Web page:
Claim compensation from easyJet
In the busy Summer period some easyJet flights may be very delayed or even cancelled. There is a right to financial compensation.
On Thursday 23 July the freebie "20 minutes" told the history of passengers unable to board an easyJet Switzerland flight back to Geneva, because the aircraft in use, having come from Geneva, was an Airbus A319, instead of a planned, larger, A320. About 10 passengers accepted to fly first to Lyon (plus bus to Geneva!) and to receive 130 Euros compensation. However, there were still too many passengers to fit into the A319, so other were denied boarding: they could take an easyJet flight the following day.
Last night, 1 August, the easyJet Switzerland flights to and back from Alicante, in the afternoon, were simply cancelled. It is not obvious what options were offered to the passengers: possibly an easyJet flight via the UK (but the last flight from Gatwick to Alicante was also cancelled!).
In both cases, European Commission law allows for financial compensation of 250 Euros (flights less than 1500 km), unless the airline can claim exceptional circumstances (bad weather, strikes or some other exceptional cause). Would such a compensation be available? Even though a spokesperson of the Swiss Federal Aviation Office OFAC claimed on the radio that the Swiss have not (yet) enshrined the EC ruling, it was admitted that compensation could be claimed under the EC law via a different country.
So were the circumstances exceptional. I would claim that they were not, simply because easyJet Switzerland does not have sufficient aircraft available to cover inevitable problems of a technical nature. The details of these incidents are quite simple.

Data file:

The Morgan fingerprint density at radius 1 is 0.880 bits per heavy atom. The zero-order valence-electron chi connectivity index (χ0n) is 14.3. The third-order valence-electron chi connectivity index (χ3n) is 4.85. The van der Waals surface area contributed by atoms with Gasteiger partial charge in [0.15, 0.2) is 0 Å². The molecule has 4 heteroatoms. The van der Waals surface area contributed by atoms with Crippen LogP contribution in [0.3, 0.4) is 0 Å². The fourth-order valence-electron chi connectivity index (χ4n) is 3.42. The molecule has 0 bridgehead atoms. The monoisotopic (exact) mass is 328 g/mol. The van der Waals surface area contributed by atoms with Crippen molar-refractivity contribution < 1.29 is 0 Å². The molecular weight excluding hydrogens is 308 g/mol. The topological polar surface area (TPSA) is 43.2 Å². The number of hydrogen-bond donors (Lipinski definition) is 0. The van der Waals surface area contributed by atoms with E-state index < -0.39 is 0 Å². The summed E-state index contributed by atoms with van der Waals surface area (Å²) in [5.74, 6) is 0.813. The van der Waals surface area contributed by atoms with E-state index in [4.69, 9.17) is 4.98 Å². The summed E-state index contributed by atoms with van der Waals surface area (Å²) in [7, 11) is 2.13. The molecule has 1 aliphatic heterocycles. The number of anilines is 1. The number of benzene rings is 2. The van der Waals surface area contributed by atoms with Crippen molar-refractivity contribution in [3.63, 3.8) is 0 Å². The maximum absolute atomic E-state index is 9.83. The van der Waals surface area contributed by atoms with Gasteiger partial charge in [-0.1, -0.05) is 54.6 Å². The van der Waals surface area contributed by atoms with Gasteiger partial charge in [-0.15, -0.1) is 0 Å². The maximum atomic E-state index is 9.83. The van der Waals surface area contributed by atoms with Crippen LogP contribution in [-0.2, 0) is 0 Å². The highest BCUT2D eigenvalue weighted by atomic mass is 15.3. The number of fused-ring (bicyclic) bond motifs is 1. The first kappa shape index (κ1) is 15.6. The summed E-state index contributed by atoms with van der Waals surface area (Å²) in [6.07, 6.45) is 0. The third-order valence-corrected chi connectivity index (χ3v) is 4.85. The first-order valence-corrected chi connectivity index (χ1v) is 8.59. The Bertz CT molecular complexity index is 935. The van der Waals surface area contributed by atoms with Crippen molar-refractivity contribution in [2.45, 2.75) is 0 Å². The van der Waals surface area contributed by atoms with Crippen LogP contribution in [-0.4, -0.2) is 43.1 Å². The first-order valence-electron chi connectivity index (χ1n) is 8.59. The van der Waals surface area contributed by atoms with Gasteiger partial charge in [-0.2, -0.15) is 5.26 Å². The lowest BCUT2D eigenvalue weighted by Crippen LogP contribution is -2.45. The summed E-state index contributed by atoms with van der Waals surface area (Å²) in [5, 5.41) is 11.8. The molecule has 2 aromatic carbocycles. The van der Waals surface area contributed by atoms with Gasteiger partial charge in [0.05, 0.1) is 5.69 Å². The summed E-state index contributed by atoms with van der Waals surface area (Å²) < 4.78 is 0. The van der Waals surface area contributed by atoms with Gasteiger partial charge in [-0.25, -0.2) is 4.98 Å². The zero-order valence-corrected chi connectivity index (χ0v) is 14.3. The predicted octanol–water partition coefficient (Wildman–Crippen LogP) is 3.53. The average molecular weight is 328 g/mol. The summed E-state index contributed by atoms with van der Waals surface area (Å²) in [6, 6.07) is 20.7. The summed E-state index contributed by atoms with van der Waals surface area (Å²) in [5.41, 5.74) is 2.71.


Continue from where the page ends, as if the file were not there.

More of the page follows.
The fleet of easyJet Switzerland is composed of 13 Airbus A319 and 11 Airbus A320 aircraft, operating from Geneva or Basel. Currently the schedules for Geneva normally require 14 aircraft, whilst those for Basel require 9 aircraft. This leaves one spare aircraft, not always the same one, which might be in Geneva or in Basel. However, the spare aircraft might be temporarily unavailable for maintenance or temporary technical problems. It might also have been lent for a short time to another easyJet airport, in order to operate easyJet UK flights. It can also be that the spare aircraft happens to be an A319 but the requirement is for an A320.
For the Nantes problems, and because of the number of passenger reservations, the requirement for both the outgoing and the incoming flights was for an A320. However, an A320 used for an early departure to Marrakech had to turn around and come back to Geneva, and was then not available for most of that Thursday. With the lack of a spare A320 the knock-on effect of this was some other A320 flights delayed and no available A320 for one late flight: easyJet Switzerland chose to use just an A319 for Nantes. Although it could be claimed that the Marrakech incident was exceptional, it remains true that easyJet Switzerland should have ensured that a spare A320 was available.
Last night, August 1, was different. Just after midday the "spare aircraft", the A319 HB-JZV, was sent empty to Lyon to operate a Lyon to Lisbon and back again service, only returning in the late evening. Thus when some technical problem delayed a return from Santiago de Composite by over 4 hours, there was one too few A319 aircraft available (Murphy's law!). Result: cancel the late flights to and from Alicante (another option might have been to do the outward flight and then have the return come back to Lyon in the early hours of the morning).
My opinion on this is the following :-
1. easyJet Switzerland needs another A320.
2. It seems unfair that on the one hand, easyJet UK did not fly in a spare A320 on 23 July, yet on the other hand easyJet Switzerland helped out easyJet UK yesterday.
Knowing this, if I had been involved in any of these incidents I would be requesting my 250 Euros compensation, claiming that such incidents are inevitable without ensuring enough available aircraft to deal with them!